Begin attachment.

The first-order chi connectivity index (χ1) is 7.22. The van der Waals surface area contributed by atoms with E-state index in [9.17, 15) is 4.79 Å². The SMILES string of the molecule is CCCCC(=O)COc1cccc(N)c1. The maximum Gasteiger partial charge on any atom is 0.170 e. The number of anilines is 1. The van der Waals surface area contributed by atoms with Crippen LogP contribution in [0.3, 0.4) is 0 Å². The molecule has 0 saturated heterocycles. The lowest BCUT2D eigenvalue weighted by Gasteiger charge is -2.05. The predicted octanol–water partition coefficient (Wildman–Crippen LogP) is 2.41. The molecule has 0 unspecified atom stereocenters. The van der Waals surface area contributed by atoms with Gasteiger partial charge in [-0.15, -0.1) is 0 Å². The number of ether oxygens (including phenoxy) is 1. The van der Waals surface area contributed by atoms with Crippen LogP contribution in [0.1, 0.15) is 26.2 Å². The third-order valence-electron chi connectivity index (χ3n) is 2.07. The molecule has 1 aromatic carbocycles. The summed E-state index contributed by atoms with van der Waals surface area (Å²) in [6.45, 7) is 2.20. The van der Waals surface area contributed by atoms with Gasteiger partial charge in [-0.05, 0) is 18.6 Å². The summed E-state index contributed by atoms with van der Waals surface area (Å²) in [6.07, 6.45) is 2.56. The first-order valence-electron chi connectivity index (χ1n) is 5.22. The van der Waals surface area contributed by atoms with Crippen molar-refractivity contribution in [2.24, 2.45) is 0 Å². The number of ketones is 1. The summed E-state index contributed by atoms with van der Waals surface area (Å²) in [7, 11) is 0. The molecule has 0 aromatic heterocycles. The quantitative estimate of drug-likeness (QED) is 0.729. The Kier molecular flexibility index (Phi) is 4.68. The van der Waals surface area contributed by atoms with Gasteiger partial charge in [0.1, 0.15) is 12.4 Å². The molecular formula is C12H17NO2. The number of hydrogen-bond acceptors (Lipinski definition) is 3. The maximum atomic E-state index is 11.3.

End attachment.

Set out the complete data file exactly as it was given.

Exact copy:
The first-order chi connectivity index (χ1) is 7.22. The van der Waals surface area contributed by atoms with E-state index in [9.17, 15) is 4.79 Å². The SMILES string of the molecule is CCCCC(=O)COc1cccc(N)c1. The maximum Gasteiger partial charge on any atom is 0.170 e. The number of anilines is 1. The van der Waals surface area contributed by atoms with Crippen LogP contribution in [0.3, 0.4) is 0 Å². The molecule has 0 saturated heterocycles. The lowest BCUT2D eigenvalue weighted by Gasteiger charge is -2.05. The predicted octanol–water partition coefficient (Wildman–Crippen LogP) is 2.41. The molecule has 0 unspecified atom stereocenters. The van der Waals surface area contributed by atoms with Gasteiger partial charge in [-0.15, -0.1) is 0 Å². The number of ether oxygens (including phenoxy) is 1. The van der Waals surface area contributed by atoms with Crippen LogP contribution in [0.1, 0.15) is 26.2 Å². The third-order valence-electron chi connectivity index (χ3n) is 2.07. The molecule has 1 aromatic carbocycles. The summed E-state index contributed by atoms with van der Waals surface area (Å²) in [6.45, 7) is 2.20. The van der Waals surface area contributed by atoms with Gasteiger partial charge in [-0.05, 0) is 18.6 Å². The summed E-state index contributed by atoms with van der Waals surface area (Å²) in [6.07, 6.45) is 2.56. The first-order valence-electron chi connectivity index (χ1n) is 5.22. The van der Waals surface area contributed by atoms with Crippen molar-refractivity contribution in [2.24, 2.45) is 0 Å². The number of ketones is 1. The summed E-state index contributed by atoms with van der Waals surface area (Å²) in [7, 11) is 0. The molecule has 0 aromatic heterocycles. The quantitative estimate of drug-likeness (QED) is 0.729. The Kier molecular flexibility index (Phi) is 4.68. The van der Waals surface area contributed by atoms with Gasteiger partial charge in [0.1, 0.15) is 12.4 Å². The molecular formula is C12H17NO2. The number of hydrogen-bond acceptors (Lipinski definition) is 3. The maximum atomic E-state index is 11.3.